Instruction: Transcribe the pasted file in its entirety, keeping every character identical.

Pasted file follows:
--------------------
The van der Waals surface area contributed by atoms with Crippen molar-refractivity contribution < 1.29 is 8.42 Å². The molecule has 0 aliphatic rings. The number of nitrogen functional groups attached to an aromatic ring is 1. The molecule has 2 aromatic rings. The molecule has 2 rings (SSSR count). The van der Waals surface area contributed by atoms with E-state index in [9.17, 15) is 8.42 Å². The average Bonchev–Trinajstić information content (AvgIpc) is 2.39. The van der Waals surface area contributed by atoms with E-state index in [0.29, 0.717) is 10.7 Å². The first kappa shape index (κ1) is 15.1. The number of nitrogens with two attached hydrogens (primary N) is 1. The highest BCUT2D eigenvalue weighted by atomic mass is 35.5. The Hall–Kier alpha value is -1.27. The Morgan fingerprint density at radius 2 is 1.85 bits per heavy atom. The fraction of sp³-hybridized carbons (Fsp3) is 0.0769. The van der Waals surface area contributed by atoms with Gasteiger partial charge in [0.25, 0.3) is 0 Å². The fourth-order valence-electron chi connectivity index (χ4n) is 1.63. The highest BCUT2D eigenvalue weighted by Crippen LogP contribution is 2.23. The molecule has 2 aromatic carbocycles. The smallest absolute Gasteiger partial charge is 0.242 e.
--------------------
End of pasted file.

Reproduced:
The van der Waals surface area contributed by atoms with Crippen molar-refractivity contribution < 1.29 is 8.42 Å². The molecule has 0 aliphatic rings. The number of nitrogen functional groups attached to an aromatic ring is 1. The molecule has 2 aromatic rings. The molecule has 2 rings (SSSR count). The van der Waals surface area contributed by atoms with E-state index in [9.17, 15) is 8.42 Å². The average Bonchev–Trinajstić information content (AvgIpc) is 2.39. The van der Waals surface area contributed by atoms with E-state index in [0.29, 0.717) is 10.7 Å². The first kappa shape index (κ1) is 15.1. The number of nitrogens with two attached hydrogens (primary N) is 1. The highest BCUT2D eigenvalue weighted by atomic mass is 35.5. The Hall–Kier alpha value is -1.27. The Morgan fingerprint density at radius 2 is 1.85 bits per heavy atom. The fraction of sp³-hybridized carbons (Fsp3) is 0.0769. The van der Waals surface area contributed by atoms with Gasteiger partial charge in [0.25, 0.3) is 0 Å². The fourth-order valence-electron chi connectivity index (χ4n) is 1.63. The highest BCUT2D eigenvalue weighted by Crippen LogP contribution is 2.23. The molecule has 2 aromatic carbocycles. The smallest absolute Gasteiger partial charge is 0.242 e.